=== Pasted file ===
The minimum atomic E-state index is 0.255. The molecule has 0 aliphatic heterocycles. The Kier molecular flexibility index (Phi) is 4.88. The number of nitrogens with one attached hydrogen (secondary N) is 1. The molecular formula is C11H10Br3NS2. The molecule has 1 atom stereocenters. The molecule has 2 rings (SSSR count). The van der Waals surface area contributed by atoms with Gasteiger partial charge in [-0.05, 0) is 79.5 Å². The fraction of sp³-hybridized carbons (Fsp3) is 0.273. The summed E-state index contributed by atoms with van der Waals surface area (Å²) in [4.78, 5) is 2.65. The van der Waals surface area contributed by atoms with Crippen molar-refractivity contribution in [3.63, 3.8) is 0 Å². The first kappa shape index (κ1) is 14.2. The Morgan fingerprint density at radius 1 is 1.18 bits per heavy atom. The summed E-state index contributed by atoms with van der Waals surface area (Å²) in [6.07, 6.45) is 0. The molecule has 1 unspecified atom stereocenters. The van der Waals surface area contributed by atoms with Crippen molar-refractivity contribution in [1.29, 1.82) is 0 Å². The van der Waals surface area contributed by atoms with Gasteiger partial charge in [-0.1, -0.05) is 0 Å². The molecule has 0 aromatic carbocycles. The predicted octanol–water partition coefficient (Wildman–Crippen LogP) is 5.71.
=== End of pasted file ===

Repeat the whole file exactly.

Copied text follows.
The minimum atomic E-state index is 0.255. The molecule has 0 aliphatic heterocycles. The Kier molecular flexibility index (Phi) is 4.88. The number of nitrogens with one attached hydrogen (secondary N) is 1. The molecular formula is C11H10Br3NS2. The molecule has 1 atom stereocenters. The molecule has 2 rings (SSSR count). The van der Waals surface area contributed by atoms with Gasteiger partial charge in [-0.05, 0) is 79.5 Å². The fraction of sp³-hybridized carbons (Fsp3) is 0.273. The summed E-state index contributed by atoms with van der Waals surface area (Å²) in [4.78, 5) is 2.65. The van der Waals surface area contributed by atoms with Crippen molar-refractivity contribution in [3.63, 3.8) is 0 Å². The first kappa shape index (κ1) is 14.2. The Morgan fingerprint density at radius 1 is 1.18 bits per heavy atom. The summed E-state index contributed by atoms with van der Waals surface area (Å²) in [6.07, 6.45) is 0. The molecule has 1 unspecified atom stereocenters. The van der Waals surface area contributed by atoms with Crippen molar-refractivity contribution in [1.29, 1.82) is 0 Å². The van der Waals surface area contributed by atoms with Gasteiger partial charge in [-0.1, -0.05) is 0 Å². The molecule has 0 aromatic carbocycles. The predicted octanol–water partition coefficient (Wildman–Crippen LogP) is 5.71.